Date of Graduation
For over 50 years, social work educators have been criticized for failing to teach recording skills, yet there is little research on recording in the social work curriculum. The goals of this exploratory study were to identify the issues associated with the inclusion or exclusion of recording in the social work curriculum and describe teaching strategies and materials used by instructors who include content on recording. The four research questions addressed: whether social work faculty perceive recording as legitimate curriculum content; the factors associated with deciding to include or exclude recording; the content of any instruction on recording; and teaching strategies and materials. The study employed structured interviews with open-ended questions to gather data from 20 social work educators currently teaching direct practice courses. Data analysis procedures included examining interview transcripts for discrete topics and emergent categories of phenomena, tabulating the quantifiable aspects of the data, and evaluating teaching materials submitted by participants. All respondents reported including some content on recording in their courses. Content areas most frequently cited were (1) the relationship between recording and social work practice and (2) the style and content of social work records. Individual respondents varied widely in their content, teaching methods, and teaching materials as well as in their opinions about what students should know about recording by the time they graduate. In the absence of any requirements, standards, or guidelines for teaching about recording, faculty appear to base their approaches to this subject on their individual perspectives, knowledge, and experiences both approaches to this subject on their individual perspectives, knowledge, and experiences both within and outside the classroom. The study results suggest several avenues for further research. Results also have implications for curriculum development. Although most respondents reported addressing only some aspects of recording, when examined as a whole, the content, teaching methods, and instructional materials respondents described suggest potential content and strategies for integrating recording into the social work curriculum. These data have been used to recommend some preliminary approaches and resources for integrating recording into undergraduate and introductory graduate level social work practice courses.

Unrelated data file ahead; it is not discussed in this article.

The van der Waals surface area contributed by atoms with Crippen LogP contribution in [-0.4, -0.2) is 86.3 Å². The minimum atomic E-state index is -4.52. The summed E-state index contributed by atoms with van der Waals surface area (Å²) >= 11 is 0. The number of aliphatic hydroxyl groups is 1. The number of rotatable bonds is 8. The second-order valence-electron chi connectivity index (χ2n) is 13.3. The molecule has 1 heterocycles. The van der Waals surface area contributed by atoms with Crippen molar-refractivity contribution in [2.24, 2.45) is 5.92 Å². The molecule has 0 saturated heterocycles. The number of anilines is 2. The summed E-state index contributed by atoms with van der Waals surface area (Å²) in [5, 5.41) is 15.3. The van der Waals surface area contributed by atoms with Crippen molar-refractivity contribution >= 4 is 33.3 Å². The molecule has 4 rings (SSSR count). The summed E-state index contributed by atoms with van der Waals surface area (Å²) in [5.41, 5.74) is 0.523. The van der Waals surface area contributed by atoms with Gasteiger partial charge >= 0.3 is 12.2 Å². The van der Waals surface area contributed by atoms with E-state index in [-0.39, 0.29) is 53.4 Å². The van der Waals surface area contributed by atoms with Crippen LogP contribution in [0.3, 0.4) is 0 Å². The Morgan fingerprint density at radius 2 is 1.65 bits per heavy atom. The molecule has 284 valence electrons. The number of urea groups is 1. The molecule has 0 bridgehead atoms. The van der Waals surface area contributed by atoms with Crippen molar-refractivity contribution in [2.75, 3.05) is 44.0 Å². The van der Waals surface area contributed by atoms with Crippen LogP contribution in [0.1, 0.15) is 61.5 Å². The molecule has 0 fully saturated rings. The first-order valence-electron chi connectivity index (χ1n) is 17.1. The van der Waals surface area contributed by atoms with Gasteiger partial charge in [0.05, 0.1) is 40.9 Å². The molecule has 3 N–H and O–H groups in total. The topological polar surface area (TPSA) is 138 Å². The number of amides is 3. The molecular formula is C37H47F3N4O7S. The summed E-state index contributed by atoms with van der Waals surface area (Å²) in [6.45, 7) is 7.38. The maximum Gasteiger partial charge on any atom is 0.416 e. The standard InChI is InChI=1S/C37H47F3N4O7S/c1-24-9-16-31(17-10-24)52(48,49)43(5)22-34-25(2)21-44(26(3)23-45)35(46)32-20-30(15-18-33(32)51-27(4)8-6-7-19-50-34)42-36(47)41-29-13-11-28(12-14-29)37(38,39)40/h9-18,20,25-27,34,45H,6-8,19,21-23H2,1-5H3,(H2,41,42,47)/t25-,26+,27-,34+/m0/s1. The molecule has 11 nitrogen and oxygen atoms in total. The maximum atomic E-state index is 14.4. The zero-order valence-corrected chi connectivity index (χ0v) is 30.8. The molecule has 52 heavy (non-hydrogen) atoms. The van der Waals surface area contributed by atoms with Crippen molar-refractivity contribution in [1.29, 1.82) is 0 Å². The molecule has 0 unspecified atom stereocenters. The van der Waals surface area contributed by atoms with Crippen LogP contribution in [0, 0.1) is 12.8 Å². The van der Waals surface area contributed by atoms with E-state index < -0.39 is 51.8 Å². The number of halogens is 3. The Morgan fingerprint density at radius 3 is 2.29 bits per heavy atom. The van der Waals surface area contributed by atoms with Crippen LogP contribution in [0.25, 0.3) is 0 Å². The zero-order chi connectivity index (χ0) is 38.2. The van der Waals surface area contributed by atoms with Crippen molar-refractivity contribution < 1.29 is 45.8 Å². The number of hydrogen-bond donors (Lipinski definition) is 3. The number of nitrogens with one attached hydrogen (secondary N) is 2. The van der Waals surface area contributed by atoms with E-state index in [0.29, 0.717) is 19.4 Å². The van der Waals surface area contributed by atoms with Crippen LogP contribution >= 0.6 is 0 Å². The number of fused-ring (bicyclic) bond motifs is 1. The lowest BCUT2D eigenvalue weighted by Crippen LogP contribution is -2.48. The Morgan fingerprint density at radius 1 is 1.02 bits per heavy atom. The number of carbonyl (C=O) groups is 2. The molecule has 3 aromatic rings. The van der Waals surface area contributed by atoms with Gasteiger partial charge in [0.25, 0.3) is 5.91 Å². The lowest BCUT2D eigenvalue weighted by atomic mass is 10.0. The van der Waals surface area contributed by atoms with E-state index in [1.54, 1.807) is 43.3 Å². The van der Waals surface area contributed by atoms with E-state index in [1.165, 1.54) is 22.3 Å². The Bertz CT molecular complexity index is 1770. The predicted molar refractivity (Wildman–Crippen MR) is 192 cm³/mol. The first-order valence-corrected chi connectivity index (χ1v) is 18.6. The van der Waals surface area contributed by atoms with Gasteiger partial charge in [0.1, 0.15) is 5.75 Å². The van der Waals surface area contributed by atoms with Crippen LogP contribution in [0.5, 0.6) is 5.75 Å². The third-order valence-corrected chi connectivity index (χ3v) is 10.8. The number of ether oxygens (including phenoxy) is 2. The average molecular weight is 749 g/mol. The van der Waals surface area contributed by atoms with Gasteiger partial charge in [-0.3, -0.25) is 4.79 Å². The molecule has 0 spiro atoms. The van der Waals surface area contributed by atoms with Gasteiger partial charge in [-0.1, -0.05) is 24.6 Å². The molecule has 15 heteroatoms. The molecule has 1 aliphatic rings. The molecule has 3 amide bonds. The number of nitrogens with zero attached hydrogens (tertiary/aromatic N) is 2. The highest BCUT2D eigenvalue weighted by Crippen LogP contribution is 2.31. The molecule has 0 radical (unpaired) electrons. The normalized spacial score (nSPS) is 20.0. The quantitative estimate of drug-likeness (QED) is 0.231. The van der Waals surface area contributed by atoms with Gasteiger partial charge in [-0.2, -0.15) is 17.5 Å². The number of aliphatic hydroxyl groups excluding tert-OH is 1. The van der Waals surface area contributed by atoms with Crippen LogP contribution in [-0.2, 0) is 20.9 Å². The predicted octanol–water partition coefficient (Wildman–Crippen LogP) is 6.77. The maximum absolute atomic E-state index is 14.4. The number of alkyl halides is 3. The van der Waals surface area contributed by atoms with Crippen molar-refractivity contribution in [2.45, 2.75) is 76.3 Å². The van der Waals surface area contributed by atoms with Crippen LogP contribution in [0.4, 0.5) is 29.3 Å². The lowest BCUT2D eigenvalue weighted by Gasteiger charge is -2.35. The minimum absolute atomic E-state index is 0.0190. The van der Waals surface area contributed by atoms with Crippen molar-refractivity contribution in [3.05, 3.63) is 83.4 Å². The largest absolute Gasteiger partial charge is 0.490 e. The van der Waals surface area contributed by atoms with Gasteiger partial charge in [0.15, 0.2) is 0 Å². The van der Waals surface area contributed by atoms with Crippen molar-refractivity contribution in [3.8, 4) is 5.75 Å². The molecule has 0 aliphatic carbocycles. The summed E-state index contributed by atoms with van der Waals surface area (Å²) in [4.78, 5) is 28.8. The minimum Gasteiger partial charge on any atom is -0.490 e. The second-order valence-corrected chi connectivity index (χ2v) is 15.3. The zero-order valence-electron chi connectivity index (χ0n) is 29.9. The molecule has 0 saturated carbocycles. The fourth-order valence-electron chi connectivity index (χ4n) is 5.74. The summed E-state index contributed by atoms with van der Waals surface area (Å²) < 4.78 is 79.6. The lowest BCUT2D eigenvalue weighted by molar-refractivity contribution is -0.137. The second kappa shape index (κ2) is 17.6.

Ames, Natalie R., "Recording in social work education." (1998). Graduate Theses, Dissertations, and Problem Reports. 8401.